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Turning people away

Memorial might screen ER patients


A fundamental principle has long guided Colorado Springs' Memorial Hospital in all of its operations: Turn no patient away.

But that could soon change.

In a cost-saving move, the city-owned hospital is considering "screening" patients who come to its emergency room -- meaning that some patients who don't have true emergencies would be told to seek care elsewhere.

"It's being discussed by the administrative staff," said Rita Burns, a spokeswoman for the hospital. She said staff might make a proposal to the hospital's board of directors "after the first of the year."

With almost 100,000 patients last year, Memorial's emergency room is the busiest in Colorado. The large number is a problem in part because of cost; many of the patients don't actually require emergency care, and treating them in the emergency room is far more costly than treating them elsewhere.

Memorial's emergency room was also built to handle just 25,000 patients per year -- one-quarter of its current traffic.

"We have bottlenecks and long waits, and the problem is a lot of the people who come to the emergency department don't really need emergency care," Burns said.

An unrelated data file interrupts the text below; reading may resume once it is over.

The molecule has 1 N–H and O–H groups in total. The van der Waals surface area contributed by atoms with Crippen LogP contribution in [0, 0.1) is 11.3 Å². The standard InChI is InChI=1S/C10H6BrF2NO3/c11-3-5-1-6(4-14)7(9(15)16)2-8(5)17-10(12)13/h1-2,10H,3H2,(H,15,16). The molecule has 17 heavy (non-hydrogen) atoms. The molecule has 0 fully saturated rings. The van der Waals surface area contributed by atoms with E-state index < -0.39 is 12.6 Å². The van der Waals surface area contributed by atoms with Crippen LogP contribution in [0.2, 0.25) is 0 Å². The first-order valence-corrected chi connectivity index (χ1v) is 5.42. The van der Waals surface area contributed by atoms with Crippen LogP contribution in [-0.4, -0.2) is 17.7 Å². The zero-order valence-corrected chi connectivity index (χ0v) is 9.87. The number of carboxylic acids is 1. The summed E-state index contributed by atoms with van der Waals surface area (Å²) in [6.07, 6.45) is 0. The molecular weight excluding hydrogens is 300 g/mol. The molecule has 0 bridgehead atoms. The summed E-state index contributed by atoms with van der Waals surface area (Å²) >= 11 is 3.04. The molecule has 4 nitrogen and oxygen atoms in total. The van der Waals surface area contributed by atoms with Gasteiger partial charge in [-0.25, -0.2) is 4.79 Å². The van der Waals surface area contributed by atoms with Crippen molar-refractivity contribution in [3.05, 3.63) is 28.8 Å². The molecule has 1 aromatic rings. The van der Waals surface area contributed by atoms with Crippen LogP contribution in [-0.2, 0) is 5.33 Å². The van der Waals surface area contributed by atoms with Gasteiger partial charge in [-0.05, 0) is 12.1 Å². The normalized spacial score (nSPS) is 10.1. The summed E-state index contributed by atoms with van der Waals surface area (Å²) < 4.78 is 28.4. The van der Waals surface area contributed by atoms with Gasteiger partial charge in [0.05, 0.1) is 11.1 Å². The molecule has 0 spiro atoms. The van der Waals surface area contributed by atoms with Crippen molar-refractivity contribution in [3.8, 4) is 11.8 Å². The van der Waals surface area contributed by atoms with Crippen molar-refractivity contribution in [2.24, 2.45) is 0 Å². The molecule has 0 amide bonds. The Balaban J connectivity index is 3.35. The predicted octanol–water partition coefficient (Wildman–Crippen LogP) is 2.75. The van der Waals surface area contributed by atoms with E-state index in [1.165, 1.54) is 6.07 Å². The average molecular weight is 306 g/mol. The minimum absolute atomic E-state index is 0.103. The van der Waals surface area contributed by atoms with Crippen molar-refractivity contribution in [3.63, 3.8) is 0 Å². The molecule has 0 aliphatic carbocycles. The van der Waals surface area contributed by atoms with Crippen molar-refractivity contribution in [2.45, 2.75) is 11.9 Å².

Denver's two public hospitals, Denver Health Medical Center and the University of Colorado Hospital, enacted screening policies last year. Representatives from both of those hospitals met with Memorial board members earlier this year and gave presentations on their policies.

At Denver Health, emergency-room patients have been screened since April 2002. Upon arrival, each patient goes through a pre-examination by a medical professional -- usually a nurse -- who determines whether or not the patient requires immediate treatment. If emergency care isn't necessary, the patient is told to go to the hospital's walk-in clinic or one of Denver's city-run community clinics.

Since the screening policy was implemented, only 2.6 percent of patients coming to Denver Health's emergency department have been told to go elsewhere, according to Dee Martinez, a spokeswoman.

While the screening is free at Denver Health, University Hospital charges $292 for an examination -- whether or not the patient is treated.

Colorado Springs' other hospital, privately owned Penrose-St. Francis, does not screen emergency-room patients and has no plans to do so, said spokeswoman Tanya Bell.

Asked whether screening patients is compatible with Memorial's principle of treating all who come, Burns said she didn't know. "I'm sure that's one of the things that will be discussed," she said.

Terje Langeland

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